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Plot an Off-Trail Route

Try these 10 tips for cross-country travel.
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Scout the Terrain

[[Letters correspond to map on page 1.]]Sketch your route with the software’s pencil tool. Use the terrain view (above, left) for big-picture scouting and the topo view (above, right) for more detailed planning. Below treeline, plan to hike on ridges, in wide valleys (A), and on slopes with little vegetation. Steer clear of creek bottoms, which can be thick with brush.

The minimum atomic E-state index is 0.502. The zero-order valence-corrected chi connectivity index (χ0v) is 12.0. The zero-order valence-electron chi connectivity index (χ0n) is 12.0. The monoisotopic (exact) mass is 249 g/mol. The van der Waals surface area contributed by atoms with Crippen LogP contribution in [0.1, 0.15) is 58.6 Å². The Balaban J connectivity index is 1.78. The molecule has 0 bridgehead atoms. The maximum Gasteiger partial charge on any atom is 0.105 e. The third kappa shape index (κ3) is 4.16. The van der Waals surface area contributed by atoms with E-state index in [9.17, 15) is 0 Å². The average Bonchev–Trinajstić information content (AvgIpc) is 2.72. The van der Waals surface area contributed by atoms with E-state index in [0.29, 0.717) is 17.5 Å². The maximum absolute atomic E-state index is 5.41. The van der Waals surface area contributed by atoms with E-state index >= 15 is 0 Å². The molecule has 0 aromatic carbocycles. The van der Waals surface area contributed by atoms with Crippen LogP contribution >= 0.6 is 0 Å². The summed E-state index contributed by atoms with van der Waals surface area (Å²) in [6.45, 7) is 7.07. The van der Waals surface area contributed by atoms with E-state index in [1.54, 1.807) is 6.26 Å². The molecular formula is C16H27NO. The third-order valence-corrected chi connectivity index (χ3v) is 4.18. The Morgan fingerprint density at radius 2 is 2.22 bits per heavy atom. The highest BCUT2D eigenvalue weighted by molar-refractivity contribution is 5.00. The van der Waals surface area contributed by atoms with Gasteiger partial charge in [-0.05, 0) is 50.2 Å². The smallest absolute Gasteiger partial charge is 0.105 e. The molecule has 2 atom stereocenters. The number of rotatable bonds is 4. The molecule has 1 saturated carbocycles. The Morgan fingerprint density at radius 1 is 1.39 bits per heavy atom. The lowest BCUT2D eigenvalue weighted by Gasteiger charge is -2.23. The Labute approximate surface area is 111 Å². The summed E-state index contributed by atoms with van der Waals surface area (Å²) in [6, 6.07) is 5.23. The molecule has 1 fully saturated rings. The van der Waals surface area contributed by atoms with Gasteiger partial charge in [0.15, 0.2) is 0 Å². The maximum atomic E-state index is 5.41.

Above treeline, follow open ridges and avoid supersteep terrain (B). The best peak routes usually trace a gully to a pass (C) to a ridge (D) to the summit (E).

Avoid unnecessary roller-coaster hiking by plotting your route along a contour line–a longer distance, but much easier walking.

Find a "handrail," an easy-to-see feature parallel to your direction of travel. Cliffs, streams, or ridges help you navigate in the field; just remember, for example, that the ridge should always be on your left.

Mark any potentially sketchy areas that require on-the-ground scouting. Making a summit push? Look for and mark bailout routes in case of bad weather or emergency.

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